By Jane Repin Carthey
Jane Repin Carthey is an architect, researcher and most recently a blogger. Her most recent experience on healthcare projects includes the Sunshine Coast University Hospital, Christchurch Hospital New ASB in New Zealand and the Westmead Project in NSW. Jane is the founder of the Australian Health Design Council which she established to share knowledge with all those interested in healthcare design. She has recently completed a Doctorate program in Creative Industries at QUT. Her research looked at how to improve the user group process for Australian and New Zealand healthcare projects.
From Admission to Discharge: Designing Biophilic, Salutogenic and Eudemonic Hospital Spaces in a Post-pandemic World
Professor Evonne Miller, Dr Lindy Burton and I took part in an online webinar that was put together by the European Union Health Property Network on 4 September 2020. The theme of the session was: Relocate, Repurpose, Reorganize – The hospital response to the pandemic challenge. In our presentation we defined biophilic, salutogenic and eudemonic and looked at examples of these approaches in contemporary Austalian and historic health facilities within Australia and overseasa. All the presentations will be available on line and this post will be updated with the link when it is shared with us.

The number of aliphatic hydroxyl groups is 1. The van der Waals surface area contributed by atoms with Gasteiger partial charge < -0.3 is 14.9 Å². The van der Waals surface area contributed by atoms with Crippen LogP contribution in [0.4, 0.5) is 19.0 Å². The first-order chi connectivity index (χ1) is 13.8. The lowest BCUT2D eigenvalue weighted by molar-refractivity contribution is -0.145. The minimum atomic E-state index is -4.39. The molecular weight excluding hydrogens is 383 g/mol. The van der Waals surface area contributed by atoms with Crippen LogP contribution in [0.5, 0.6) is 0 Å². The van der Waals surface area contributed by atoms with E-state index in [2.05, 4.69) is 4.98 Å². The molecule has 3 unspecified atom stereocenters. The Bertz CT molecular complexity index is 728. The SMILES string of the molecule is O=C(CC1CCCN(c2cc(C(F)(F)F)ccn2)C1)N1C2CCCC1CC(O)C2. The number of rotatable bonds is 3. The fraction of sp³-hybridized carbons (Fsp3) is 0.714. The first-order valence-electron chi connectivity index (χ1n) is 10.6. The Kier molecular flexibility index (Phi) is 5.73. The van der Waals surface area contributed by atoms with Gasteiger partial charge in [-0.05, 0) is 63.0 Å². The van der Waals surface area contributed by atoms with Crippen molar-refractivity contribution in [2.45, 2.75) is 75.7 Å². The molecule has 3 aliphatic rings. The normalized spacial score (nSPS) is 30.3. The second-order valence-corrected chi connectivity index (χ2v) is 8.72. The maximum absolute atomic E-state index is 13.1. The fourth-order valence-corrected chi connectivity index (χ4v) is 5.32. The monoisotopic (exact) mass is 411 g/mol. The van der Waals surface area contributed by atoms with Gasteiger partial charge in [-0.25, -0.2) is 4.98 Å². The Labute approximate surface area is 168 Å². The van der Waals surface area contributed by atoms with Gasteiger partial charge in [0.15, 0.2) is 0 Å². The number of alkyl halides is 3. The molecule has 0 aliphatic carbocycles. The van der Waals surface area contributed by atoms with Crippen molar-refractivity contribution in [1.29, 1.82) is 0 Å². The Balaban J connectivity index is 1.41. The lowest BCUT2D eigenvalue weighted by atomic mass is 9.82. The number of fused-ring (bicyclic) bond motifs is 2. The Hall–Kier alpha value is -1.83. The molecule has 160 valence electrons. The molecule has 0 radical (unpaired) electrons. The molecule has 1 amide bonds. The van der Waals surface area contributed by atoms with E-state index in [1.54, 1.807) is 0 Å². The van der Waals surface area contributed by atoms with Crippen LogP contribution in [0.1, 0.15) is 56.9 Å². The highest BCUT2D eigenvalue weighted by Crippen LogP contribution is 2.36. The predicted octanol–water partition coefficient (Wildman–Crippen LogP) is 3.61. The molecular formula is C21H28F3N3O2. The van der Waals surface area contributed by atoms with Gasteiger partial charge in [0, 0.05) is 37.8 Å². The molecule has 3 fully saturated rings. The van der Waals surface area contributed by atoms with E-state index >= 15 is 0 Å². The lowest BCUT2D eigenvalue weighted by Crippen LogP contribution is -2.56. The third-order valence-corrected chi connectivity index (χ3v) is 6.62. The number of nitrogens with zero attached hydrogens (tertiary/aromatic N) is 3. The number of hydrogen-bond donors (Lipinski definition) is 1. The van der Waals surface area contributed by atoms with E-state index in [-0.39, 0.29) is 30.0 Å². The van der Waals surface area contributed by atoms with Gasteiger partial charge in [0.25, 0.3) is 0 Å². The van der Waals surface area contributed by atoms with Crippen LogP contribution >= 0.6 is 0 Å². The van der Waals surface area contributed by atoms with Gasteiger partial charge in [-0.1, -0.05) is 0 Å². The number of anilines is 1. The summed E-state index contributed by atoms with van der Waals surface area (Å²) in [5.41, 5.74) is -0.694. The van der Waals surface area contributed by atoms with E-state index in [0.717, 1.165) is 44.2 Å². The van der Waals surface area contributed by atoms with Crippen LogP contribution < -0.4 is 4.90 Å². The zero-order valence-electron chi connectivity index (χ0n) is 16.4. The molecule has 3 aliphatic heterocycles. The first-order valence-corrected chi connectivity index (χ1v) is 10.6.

At the webinar, we presented an outline of our current research project. This project is looking at improving entrances and exits to hospitals and healthcare facilities. Our ethics is approved and our next step will be interviews with selected clinical staff and others to understand how the design of their working areas assists or impedes the delivery of care. Our research has now further expanded to look at how COVID-19 is impacting on the use of these spaces and how this could affect the future design of entrance and exit areas in hospitals and other healthcare facilities. We are pursuing biophilic, salutogenic and eudemonic approaches to the design of these essential facility spaces. Practical outcomes will include design suggestions for achieving improved workflows while providing patient friendly and supportive environments for all users.
We recorded our presentation and you can access it from the YouTube link below. Further seminars will be held over the next couple of months. Information regarding these free events, including how to enrol, will be posted on the Australian Health Design Council LinkedIn group and tweeted when available. Follow us via the link below.
So, please stand by for future updates on our exciting research project and for other projects to be conducted by the QUT Design Lab and in particular the projects arising from the HEAL project. HEAL is the Health Excellence Accelerator Lab and is based in the Faculty of the the Creative Industries at QUT.
More information about both of these initiatives is available in the video or from the URL shown above. We welcome all your comments and input.